ZOONOSIS: Cows infected by humans are intermediate hosts and can pass the bacterium in their milk, which, if consumed unpasteurized, can infect other humans (16).
DRUG SUSCEPTIBILITY: S. pyogenes infections are susceptible to a variety of drugs: β-lactams such as penicillin, as well as erythromycin, clindamycin, imipenem, rifampin, vanomycin, macrolides and lincomycin; however, certain strains of the bacterium have been found to resistant to macrolides, lincomycin, chloramphenicol, tetracyclines and cotrimoxazole (5, 7, 19, 20).
SUSCEPTIBILITY TO DISINFECTANTS: This bacteria is susceptible to 1% sodium hypochlorite, 4% formaldehyde, 2% glutaraldehyde, 70% ethanol, 70% propanol, 2% peracetic acid, 3-6% hydrogen peroxide and 0,16% iodine (2).
PHYSICAL INACTIVATION: Bacteria are susceptible to moist heat (121 ºC for at least 15 minutes) and dry heat (170 ºC for at least 1 hour) (21).
SURVIVAL OUTSIDE HOST: The bacterium can survive on a dry surface for 3 days to 6.5 months (22). It has been found to survive in ice cream (18 days), raw and pasteurized milk at 15-37 ºC (96 hrs), room temperature butter (48 hrs), and neutralized butter (12-17 days) (17). GAS has been found to last several days in cold salads at room temperature (18).
SURVEILLANCE: Monitor for symptoms. Confirm infection by bacteriological and serological testing, latex bead agglutination, fluorescent antibody staining or ELISA (6).
Note: All diagnostic methods are not necessarily available in all countries.
FIRST AID/TREATMENT: Appropriate antibiotic treatment is necessary for a S. pyogenes infection. Penicillin is used for respiratory tract infections (pharyngitis) and macrolides or lincosamides are used if there are allergies (5, 6). Clindamycin may be used in cases of necrotizing fasciitis and surgical debridement of the affected area is necessary (2, 5).
IMMUNIZATION: None (6).
PROPHYLAXIS: Administering penicillin to carriers has been shown to reduce the number of people infected during an outbreak of streptococcal sore throat (18).
LABORATORY-ACQUIRED INFECTIONS: 78 laboratory-acquired infections by streptococcal agents have been reported as of 1983 (2).
SPECIAL HAZARDS: None
RISK GROUP CLASSIFICATION: Risk group 2 (24).
CONTAINMENT REQUIREMENTS: Containment Level 2 facilities, equipment, and operational practices for work involving infectious or potentially infectious material, animals, or cultures.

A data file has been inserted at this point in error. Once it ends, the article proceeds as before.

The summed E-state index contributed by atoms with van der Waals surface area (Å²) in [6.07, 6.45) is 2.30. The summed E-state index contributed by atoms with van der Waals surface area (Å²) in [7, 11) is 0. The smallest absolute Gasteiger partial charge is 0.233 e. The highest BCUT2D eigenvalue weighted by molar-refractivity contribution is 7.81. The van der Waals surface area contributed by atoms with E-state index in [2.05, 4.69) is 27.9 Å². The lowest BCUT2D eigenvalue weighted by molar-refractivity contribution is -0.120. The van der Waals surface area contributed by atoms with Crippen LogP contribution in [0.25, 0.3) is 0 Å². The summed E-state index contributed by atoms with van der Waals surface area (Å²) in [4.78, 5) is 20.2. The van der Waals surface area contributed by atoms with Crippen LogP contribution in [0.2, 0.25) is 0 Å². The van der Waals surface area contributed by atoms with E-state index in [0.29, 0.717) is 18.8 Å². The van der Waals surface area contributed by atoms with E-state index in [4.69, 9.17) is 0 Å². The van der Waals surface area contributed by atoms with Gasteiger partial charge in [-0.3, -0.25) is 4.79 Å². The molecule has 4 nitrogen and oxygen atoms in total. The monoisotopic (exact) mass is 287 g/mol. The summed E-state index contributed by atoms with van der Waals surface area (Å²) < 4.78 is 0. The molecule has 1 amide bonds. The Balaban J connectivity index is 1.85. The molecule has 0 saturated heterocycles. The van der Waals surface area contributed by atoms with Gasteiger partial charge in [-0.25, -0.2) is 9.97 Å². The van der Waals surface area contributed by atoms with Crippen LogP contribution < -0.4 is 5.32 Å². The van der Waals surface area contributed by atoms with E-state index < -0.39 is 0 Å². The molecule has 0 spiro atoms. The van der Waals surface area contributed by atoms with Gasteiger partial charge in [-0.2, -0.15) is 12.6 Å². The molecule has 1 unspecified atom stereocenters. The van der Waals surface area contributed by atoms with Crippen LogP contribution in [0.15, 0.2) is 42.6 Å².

PROTECTIVE CLOTHING: Lab coat. Gloves when direct skin contact with infected materials or animals is unavoidable. Eye protection must be used where there is a known or potential risk of exposure to splashes (25).
OTHER PRECAUTIONS: All procedures that may produce aerosols, or involve high concentrations or large volumes should be conducted in a biological safety cabinet (BSC) (25). The use of needles, syringes and other sharp objects should be strictly limited. Additional precautions should be considered with work involving animals or large scale activities (25).
SPILLS: Allow aerosols to settle and, wearing protective clothing, gently cover spill with paper towels and apply appropriate disinfectant, starting at the perimeter and working towards the centre. Allow sufficient contact time before clean up (25).
DISPOSAL: Decontaminate all wastes before disposal by incineration, chemical disinfection or steam sterilization (25).
STORAGE: The infectious agent should be stored in a sealed and identified container (25).
REGULATORY INFORMATION: The import, transport, and use of pathogens in Canada is regulated under many regulatory bodies, including the Public Health Agency of Canada, Health Canada, Canadian Food Inspection Agency, Environment Canada, and Transport Canada. Users are responsible for ensuring they are compliant with all relevant acts, regulations, guidelines, and standards.
UPDATED: July 2010
PREPARED BY: Pathogen Regulation Directorate, Public Health Agency of Canada.
Although the information, opinions and recommendations contained in this Pathogen Safety Data Sheet are compiled from sources believed to be reliable, we accept no responsibility for the accuracy, sufficiency, or reliability or for any loss or injury resulting from the use of the information. Newly discovered hazards are frequent and this information may not be completely up to date.
Public Health Agency of Canada, 2010